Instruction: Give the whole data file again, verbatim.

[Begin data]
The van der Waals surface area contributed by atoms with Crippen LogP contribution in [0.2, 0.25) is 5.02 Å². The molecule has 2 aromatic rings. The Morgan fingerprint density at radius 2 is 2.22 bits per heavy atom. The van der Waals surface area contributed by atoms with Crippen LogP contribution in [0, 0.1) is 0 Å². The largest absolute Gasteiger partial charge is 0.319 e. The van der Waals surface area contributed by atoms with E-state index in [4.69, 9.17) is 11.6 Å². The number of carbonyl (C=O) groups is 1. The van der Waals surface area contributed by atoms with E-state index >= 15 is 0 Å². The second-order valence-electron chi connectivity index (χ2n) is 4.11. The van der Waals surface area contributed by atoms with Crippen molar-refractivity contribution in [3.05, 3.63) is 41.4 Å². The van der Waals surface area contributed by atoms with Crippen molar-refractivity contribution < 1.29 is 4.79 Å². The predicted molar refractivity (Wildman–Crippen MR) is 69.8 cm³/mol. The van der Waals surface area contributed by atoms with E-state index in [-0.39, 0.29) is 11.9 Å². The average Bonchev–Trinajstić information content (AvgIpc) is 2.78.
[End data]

The van der Waals surface area contributed by atoms with Crippen LogP contribution in [0.2, 0.25) is 5.02 Å². The molecule has 2 aromatic rings. The Morgan fingerprint density at radius 2 is 2.22 bits per heavy atom. The van der Waals surface area contributed by atoms with Crippen LogP contribution in [0, 0.1) is 0 Å². The largest absolute Gasteiger partial charge is 0.319 e. The van der Waals surface area contributed by atoms with E-state index in [4.69, 9.17) is 11.6 Å². The number of carbonyl (C=O) groups is 1. The van der Waals surface area contributed by atoms with E-state index >= 15 is 0 Å². The second-order valence-electron chi connectivity index (χ2n) is 4.11. The van der Waals surface area contributed by atoms with Crippen molar-refractivity contribution in [3.05, 3.63) is 41.4 Å². The van der Waals surface area contributed by atoms with Crippen molar-refractivity contribution < 1.29 is 4.79 Å². The predicted molar refractivity (Wildman–Crippen MR) is 69.8 cm³/mol. The van der Waals surface area contributed by atoms with E-state index in [-0.39, 0.29) is 11.9 Å². The average Bonchev–Trinajstić information content (AvgIpc) is 2.78.